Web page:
Big swaths of the novel take place in the liminal spaces between consciousness and sleep, drunkenness and sobriety, life and death. Our narrators lose concentration; they only half-sense things. A dead kitten seems still to be warm. An enormous bird in the woods appears to bear a child’s face. Knausgaard gradually induces in the reader the same kind of discombobulation by having different plot lines run at different rates. As they slip further out of joint, any impression of simultaneity or normal chronology is subtly but deliberately undermined.
As longtime fans might expect, behind the prose lies a wealth of hardcover learning, from the Bible and the Augsburg Book of Miracles to Nietzsche, Kierkegaard and Heidegger. Lars von Trier’s films seem to be an influence, particularly the unpleasant “Antichrist” and the depression-disaster epic “Melancholia.” Dante is a key touchstone too, from linguistic echoes — hot weather is, naturally, an “inferno” — to the way someone flushes the toilet in order to watch it “all whirl away into the underworld.” In a delirious late chapter, one of our heroes drinks from the river Lethe and loses his memory (as in the “Purgatorio”).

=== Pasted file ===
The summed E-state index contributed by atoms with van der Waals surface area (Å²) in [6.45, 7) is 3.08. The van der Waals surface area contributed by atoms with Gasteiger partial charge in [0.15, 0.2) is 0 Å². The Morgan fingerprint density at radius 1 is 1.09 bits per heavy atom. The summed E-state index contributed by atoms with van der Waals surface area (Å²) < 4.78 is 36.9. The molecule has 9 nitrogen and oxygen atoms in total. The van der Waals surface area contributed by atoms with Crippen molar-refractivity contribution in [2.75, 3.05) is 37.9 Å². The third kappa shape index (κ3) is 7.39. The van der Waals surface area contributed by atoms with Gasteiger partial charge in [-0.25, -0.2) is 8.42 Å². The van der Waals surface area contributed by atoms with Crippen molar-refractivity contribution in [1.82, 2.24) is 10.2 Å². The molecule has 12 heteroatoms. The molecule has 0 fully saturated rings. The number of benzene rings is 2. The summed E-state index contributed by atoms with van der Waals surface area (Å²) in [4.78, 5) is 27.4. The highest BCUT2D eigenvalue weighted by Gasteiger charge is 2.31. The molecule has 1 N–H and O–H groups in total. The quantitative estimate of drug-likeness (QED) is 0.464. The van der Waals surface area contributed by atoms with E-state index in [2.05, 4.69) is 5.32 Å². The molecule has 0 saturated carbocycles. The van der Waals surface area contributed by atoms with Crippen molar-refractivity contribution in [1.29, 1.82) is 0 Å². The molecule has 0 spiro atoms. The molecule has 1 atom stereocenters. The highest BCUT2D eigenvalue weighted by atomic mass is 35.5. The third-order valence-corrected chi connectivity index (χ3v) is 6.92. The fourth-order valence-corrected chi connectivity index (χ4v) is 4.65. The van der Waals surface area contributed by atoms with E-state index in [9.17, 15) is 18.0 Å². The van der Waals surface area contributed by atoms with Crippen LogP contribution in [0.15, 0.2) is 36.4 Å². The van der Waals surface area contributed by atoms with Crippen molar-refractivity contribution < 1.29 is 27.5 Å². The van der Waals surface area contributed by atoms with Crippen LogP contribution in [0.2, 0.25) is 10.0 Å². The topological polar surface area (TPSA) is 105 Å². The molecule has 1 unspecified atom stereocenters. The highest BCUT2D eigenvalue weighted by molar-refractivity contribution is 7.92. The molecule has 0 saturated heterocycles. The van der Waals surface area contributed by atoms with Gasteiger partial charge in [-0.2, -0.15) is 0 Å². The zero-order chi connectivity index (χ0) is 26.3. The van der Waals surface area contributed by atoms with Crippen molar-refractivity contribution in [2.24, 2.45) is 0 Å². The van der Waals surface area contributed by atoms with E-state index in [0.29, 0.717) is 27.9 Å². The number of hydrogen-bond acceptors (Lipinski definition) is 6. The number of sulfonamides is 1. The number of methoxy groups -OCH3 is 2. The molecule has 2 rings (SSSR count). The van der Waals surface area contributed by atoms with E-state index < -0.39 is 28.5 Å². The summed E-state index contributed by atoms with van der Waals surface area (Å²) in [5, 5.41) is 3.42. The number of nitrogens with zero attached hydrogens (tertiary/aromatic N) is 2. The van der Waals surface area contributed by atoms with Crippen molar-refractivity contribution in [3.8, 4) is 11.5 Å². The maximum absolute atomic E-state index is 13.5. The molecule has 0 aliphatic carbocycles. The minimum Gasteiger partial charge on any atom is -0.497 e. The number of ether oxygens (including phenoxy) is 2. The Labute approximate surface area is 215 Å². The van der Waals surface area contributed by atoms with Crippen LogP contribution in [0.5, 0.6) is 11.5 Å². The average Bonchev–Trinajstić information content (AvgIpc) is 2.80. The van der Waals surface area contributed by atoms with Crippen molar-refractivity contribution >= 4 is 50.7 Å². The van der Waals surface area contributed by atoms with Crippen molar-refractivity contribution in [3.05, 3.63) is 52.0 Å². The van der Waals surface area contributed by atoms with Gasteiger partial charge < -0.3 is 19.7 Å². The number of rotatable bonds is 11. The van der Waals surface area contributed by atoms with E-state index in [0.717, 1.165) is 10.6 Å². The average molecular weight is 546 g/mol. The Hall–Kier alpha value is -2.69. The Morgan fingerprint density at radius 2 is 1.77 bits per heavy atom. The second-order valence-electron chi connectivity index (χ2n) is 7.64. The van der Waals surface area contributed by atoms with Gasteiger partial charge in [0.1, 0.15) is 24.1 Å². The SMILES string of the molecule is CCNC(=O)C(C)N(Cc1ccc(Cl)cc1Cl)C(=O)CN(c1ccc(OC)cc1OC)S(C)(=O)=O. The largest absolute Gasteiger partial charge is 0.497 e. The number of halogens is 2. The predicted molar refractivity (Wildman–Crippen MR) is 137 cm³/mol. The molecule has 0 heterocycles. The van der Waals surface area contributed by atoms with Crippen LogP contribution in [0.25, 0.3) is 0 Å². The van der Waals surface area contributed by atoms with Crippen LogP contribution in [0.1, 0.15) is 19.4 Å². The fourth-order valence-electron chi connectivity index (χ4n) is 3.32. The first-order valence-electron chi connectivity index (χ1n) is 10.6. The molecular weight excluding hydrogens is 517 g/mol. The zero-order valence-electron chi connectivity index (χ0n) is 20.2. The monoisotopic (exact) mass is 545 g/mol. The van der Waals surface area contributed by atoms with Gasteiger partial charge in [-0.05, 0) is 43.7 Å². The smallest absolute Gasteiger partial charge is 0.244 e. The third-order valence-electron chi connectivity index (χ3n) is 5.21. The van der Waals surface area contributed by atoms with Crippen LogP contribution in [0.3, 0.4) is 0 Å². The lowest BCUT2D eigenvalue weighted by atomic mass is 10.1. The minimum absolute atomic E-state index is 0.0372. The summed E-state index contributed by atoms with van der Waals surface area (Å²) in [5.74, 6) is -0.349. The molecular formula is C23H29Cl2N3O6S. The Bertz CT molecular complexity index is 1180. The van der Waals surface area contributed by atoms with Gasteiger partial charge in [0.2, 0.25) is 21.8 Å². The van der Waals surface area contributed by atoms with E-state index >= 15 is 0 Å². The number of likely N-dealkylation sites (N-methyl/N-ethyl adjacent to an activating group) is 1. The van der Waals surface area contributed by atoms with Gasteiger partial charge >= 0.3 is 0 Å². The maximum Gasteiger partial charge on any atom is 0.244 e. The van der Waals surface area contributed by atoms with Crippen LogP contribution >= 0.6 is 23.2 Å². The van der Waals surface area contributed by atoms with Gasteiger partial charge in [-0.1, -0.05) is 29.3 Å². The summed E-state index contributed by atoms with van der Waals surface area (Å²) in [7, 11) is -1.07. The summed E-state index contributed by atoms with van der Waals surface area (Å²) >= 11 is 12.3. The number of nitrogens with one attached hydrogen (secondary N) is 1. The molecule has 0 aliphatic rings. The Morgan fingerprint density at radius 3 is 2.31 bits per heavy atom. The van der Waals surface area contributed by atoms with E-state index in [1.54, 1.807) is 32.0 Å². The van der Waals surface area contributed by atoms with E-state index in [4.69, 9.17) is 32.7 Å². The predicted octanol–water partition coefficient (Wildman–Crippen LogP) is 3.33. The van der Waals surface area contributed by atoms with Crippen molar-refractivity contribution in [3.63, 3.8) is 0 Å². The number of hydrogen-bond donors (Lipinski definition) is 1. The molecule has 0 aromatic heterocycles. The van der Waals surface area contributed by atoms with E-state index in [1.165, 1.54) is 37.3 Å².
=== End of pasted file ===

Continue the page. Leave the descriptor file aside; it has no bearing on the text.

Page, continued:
And although Dante’s religious crisis is transposed here into a series of late-capitalist midlife crises, at least some of Knausgaard’s characters are humble in the face of the unknown, acknowledging the gulf between what we believe and what we know. At the end of the novel comes a long essay concerning beliefs about death in different civilizations, deepening Knausgaard’s theme (if not quite successfully integrating it into the narrative).
The putative author of that essay, Arne’s neighbor Egil, is the character most in tune with the metaphysical heart of the book, speaking to the author’s darker philosophical purpose: “[T]he world is the physical reality in which we live, whereas our reality is in addition to everything we know, think and feel about the world. The point being that the two layers are quite impossible to tease apart. The kingdom of the dead was once a part of our reality. But it’s never been a part of the world.”